A Midsummer Night's Dream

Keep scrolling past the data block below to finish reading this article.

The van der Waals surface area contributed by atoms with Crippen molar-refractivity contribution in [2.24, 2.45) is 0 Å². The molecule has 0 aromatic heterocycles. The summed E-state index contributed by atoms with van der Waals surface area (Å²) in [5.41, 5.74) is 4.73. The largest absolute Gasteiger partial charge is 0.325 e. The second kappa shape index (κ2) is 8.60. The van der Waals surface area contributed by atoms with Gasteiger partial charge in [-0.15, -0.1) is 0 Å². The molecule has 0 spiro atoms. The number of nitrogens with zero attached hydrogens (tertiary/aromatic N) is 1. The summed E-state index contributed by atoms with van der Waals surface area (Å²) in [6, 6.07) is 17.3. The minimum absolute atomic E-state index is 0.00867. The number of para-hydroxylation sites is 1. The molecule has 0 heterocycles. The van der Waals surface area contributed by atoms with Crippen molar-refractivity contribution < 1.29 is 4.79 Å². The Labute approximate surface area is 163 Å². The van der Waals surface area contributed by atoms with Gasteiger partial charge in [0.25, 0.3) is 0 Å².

Possibly composed in around 1596, A Midsummer Night’s Dream is one of Shakespeare’s most famous and widely recognizable plays. This story of love, mistaken identity, and magic explores the events surrounding the marriage of mythological characters Theseus and Hippolyta. The primary event and focus of this play within a play involves four young lovers and a group of actors practicing their performance for the wedding outside the city walls. The lovers and actors soon fall prey to the machinations of the squabbling fairy couple, Oberon and Titania. Love triangles are formed, magic is used, and comedy ensues in this Shakespearean comedy believed to have been written as entertainment to accompany an actual marriage celebration. Lighter in themes than Romeo and Juliet, this play tests social boundaries and plays with the concept of what it means to love someone.

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